Our Aim

The Black Studies Collective aims to remedy the intellectual isolation created through a sustained legacy of disinvestment in Black/Black Studies faculty by cultivating an intellectually rigorous Black Studies community. While Stanford provides a number of courses and research groups focused on themes of race, ethnicity and coloniality, the absence of sustained graduate-level training in the field of Black Studies is palpable. 

Our collective is a graduate student-led initiative to ameliorate this deficit through the study of core and emerging Black Studies theories, including ontology, the body, Black visual and sonic cultures, transnational Black liberation, and Black Feminist and Black Queer and Trans theories.

remedy the intellectual isolation created through a sustained legacy of disinvestment in Black & Black Studies faculty

Our story

In 2017, there was both a palpable dearth of a black studies community at Stanford and immense graduate student desire for such a community. Through a series of conversations between graduate students and former Associate Director of African & African American Studies, Jakeya Caruthers, a reading group of about ten graduate students from across the Humanities and Social Sciences formed. We spent the first year meeting three times per quarter to discuss Black Studies texts. Since then the collective has expanded its reach to include in addition to the reading group, a writing workshop and a speaker series.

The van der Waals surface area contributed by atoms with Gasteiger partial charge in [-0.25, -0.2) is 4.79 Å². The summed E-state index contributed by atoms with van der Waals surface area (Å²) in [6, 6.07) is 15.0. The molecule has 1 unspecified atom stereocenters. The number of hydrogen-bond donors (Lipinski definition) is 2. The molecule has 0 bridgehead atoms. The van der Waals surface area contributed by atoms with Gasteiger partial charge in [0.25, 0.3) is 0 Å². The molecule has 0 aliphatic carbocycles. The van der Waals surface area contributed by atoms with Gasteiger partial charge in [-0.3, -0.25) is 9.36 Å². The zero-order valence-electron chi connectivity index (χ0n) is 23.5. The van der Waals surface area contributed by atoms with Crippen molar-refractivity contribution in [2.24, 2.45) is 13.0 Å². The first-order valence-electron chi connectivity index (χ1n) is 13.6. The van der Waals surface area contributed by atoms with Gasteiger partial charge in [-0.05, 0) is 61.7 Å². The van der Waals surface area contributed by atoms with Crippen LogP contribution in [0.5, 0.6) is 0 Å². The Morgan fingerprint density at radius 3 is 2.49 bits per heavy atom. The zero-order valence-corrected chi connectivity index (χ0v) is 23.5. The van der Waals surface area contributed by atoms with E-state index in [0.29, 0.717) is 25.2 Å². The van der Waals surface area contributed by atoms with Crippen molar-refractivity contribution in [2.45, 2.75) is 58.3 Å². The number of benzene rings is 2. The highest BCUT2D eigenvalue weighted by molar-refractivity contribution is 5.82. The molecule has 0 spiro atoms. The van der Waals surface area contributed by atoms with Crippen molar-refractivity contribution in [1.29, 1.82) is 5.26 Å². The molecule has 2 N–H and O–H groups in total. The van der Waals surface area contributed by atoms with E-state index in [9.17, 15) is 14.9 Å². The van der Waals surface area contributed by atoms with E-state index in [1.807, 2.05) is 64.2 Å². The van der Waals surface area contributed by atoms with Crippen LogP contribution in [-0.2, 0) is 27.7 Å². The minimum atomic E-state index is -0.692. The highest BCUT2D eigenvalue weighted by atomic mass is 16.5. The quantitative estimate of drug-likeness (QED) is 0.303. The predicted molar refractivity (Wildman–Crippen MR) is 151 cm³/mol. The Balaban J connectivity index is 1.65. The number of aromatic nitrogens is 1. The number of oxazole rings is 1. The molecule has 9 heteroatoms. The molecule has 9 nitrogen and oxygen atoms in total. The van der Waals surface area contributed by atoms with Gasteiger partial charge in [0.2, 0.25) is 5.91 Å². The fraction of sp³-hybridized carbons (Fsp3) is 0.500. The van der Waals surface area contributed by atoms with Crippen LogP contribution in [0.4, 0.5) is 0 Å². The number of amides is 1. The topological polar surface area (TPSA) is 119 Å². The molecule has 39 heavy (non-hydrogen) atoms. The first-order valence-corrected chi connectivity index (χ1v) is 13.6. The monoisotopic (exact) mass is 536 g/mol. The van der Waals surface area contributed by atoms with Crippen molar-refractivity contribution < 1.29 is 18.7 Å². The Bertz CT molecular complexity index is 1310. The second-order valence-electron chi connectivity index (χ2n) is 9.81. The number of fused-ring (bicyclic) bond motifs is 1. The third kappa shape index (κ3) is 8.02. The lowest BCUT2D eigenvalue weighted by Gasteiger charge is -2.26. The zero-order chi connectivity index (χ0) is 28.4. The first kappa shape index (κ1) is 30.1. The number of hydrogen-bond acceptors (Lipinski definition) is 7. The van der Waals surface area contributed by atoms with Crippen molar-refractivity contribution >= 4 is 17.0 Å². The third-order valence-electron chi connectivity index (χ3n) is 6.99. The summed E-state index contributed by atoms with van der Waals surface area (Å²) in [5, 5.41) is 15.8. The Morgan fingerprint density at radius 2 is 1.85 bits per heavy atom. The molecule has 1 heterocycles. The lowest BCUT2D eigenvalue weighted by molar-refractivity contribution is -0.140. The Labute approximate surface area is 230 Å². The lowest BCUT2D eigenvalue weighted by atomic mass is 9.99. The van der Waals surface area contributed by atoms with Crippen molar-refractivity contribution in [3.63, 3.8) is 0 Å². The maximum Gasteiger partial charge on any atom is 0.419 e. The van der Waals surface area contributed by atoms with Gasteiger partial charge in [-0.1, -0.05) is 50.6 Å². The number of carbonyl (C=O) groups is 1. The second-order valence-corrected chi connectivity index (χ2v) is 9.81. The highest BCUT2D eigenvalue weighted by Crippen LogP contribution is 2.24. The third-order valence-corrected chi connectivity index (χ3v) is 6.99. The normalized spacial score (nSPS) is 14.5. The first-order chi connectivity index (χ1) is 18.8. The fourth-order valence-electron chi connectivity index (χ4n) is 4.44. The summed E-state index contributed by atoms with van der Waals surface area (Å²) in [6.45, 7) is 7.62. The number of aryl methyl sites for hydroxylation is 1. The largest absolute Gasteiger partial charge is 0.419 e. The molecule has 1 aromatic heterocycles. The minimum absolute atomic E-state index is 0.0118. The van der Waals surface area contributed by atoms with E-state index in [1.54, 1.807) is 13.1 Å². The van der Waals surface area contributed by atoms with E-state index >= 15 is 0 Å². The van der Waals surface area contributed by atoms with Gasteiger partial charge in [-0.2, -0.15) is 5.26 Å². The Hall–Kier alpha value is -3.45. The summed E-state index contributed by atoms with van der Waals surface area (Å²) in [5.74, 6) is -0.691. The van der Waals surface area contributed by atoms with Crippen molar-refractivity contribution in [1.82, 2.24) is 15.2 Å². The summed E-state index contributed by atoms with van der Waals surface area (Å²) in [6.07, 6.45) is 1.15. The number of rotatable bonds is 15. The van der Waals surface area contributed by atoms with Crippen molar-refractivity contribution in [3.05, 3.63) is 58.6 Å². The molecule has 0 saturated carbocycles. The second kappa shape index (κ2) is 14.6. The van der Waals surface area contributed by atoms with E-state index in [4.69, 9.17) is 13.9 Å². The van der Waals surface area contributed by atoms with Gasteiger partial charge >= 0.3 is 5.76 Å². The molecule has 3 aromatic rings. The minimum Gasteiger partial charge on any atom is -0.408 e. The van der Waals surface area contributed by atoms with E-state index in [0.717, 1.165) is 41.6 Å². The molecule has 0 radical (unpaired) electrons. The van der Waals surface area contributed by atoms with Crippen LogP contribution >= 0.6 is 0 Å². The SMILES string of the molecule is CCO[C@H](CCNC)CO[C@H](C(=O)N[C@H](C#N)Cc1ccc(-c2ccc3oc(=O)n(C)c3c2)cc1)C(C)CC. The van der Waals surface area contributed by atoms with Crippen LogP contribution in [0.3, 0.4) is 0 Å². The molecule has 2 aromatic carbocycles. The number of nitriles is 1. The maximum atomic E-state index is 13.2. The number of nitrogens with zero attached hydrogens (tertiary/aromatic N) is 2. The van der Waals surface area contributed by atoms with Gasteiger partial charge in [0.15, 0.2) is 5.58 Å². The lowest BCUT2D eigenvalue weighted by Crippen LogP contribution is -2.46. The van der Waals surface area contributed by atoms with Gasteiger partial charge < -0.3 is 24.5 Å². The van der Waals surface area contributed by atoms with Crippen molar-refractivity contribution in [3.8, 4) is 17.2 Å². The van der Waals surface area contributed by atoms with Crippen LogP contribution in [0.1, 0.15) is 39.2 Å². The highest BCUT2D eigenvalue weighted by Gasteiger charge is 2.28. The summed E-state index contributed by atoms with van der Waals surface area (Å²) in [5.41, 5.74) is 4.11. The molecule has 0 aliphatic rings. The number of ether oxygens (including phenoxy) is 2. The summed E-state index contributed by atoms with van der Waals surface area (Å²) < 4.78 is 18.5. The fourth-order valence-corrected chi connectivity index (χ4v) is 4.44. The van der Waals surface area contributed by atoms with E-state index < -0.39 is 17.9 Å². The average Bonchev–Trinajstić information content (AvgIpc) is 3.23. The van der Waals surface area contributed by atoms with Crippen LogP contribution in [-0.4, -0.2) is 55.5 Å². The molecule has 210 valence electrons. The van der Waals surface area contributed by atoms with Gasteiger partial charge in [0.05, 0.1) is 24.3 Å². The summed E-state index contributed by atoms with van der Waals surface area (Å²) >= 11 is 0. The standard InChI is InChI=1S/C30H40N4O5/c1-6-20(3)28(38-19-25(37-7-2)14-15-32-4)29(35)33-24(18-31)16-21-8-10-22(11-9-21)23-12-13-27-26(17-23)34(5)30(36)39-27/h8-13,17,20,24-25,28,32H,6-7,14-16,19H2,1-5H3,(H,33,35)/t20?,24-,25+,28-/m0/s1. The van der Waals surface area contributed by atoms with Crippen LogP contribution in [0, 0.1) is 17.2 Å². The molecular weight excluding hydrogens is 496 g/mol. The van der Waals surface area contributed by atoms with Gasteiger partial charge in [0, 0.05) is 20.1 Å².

What began as an absence is fast becoming a bold presence in the landscape of Stanford’s intellectual life.

Our Events

Saidiya Hartman Lecture

Saidiya Hartman

Join us in conversation with MacArthur "Genius" Recipient, Saidiya Hartman. She is scholar of African American literature and cultural history whose works explore the afterlife of slavery in modern American society and bear witness to lives, traumas, and fleeting moments of beauty that historical archives have omitted or obscured.

Graduate Student Workshop from 12-1:30PM at Humanities Center Board Room. By RSVP only.

March 2, 2020

5:00 pm

Levinthal Hall

On Swamps, Mud + Racial Ecologies

Dr. C. Riley Snorton

The Black Studies Collective has an exciting event coming up next week with Dr. C. Riley Snorton, author of Black on Both Sides: A Racial History of Trans Identity. He will be hosting a workshop with graduate students to discuss work from his upcoming manuscript tentatively titled Mud: Ecologies of Racial Meaning You must RSVP to attend the event, as the spaces are limited.

RSVP Link:

January 24, 2020

9:30 am

Terrance Room, Bldg. 460

Nothing to Lose But Our Chains

Dr. Johnetta Richards, Dr. Rickey Vincent, Aliyah Dunn-Salahuddin, Dr. Clayborne Carson

The Black Studies Collective, CORE Workshop, and the Decolonial Collaborative Research Group are pleased to invite you to join us for the first in a three-part panel series. Our first event will be an exciting panel on the history of black activism & organizing in the Bay Area and the origins of African-Americans in greater California. We are honored to have Dr. Johnetta Richards, Dr. Rickey Vincent, and Aliyah Dunn-Salahuddin serve as panelists. Our discussion will be moderated by Dr. Clayborne Carson, director of the King Institute and Professor of American History at Stanford.